If you’re ready for a German intermediate course, you’re halfway up the mountain.
Go on, take a minute to celebrate (…just stay away from any ledges).
Okay, now back to business: actually finding a course to take.
Today we’re going to introduce you to all the key topics your intermediate German course should teach you—and we’ll show you the best online German courses to learn and practice those topics.
But why learn intermediate German at all? Shouldn’t the basics of German be enough to get around Germany, chit-chat and order a cup of coffee?
Well, sure, we can tell ourselves that the basics are enough if we’re willing to settle for sub-optimal German speaking ability, but why settle? You can do this! And there are some other very good, practical reasons to work on your German past the beginner phase.
Which brings us to…
Why Take a German Intermediate Course?
Free education at the university level
As you’ll see below, a lot of online German courses and lessons come straight from big-name universities. You can benefit from a college-level German education, for free!
Interested in a more immersive German intermediate course? University tuition is free—or very cheap, depending on where you go—in Germany!
For non-native college students, learning German is often the biggest cost associated with a university degree. Many German universities offer free tuition, even for foreigners, as long as you can show that you’re proficient in the German language, which means attaining an intermediate level of German and passing a German language test.
After all, you do need to be able to understand what your professors are saying.
You might be interested in learning German because it’s the language of science, philosophy and some enticing operas (if you’re into opera). You may be keenly aware that the classic German novels are best appreciated in their native language. For other people, the most appealing reason to learn German is to be able to speak it while traveling in Germany.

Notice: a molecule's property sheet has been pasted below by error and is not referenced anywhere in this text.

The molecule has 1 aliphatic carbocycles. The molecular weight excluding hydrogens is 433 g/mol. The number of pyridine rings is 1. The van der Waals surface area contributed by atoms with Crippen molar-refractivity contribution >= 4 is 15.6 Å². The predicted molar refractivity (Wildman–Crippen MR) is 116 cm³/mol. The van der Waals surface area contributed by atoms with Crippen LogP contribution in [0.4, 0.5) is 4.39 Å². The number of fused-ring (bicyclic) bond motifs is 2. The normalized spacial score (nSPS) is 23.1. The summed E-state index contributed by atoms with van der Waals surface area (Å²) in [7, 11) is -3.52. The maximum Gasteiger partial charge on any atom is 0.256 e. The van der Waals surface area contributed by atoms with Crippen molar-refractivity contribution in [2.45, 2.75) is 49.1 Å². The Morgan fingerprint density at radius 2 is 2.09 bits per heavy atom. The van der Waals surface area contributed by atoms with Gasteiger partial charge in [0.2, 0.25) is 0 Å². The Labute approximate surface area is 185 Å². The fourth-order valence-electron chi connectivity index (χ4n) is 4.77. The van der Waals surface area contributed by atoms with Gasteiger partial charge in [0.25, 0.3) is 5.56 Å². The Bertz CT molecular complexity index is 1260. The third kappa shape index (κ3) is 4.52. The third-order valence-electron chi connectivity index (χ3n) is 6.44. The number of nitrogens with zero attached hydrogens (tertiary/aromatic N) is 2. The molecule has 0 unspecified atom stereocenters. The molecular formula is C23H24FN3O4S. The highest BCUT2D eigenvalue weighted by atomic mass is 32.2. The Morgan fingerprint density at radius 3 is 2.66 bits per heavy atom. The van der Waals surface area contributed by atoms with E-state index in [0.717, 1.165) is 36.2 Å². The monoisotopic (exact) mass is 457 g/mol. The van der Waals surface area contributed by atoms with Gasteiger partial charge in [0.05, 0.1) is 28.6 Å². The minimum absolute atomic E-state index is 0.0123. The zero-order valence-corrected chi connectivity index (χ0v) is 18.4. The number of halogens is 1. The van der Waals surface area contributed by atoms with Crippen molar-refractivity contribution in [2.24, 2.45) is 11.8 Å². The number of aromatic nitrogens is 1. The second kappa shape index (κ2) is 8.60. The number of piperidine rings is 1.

Permanent residence permit
If you’re someone who’s interested in living in Germany long-term, who can blame you? While tax rates might be higher than in some countries, the social welfare systems, from healthcare to public education are highly rated and come at a low cost in Germany.
If you’re considering moving permanently, you’ll want to work on your German language skills because intermediate German proficiency is one of the requirements for a permanent residence permit.
Ease of communication, and having a social life with native speakers
For anyone just interested in traveling, whether that’s short-term, long-term or undecided, learning intermediate German is a great way to make day-to-day communication smooth. Making friends is always easier if you can talk to people.
Feeling motivated to learn intermediate German? Here’s everything you need to know, moving forward.
How to Beat the “Forgetting Curve” and Get More out of Your German Course
Before you start your German intermediate course, you should know about something called the forgetting curve hypothesis.
According to the forgetting curve hypothesis, most people will forget more than half of what they learn within 24 hours of learning it.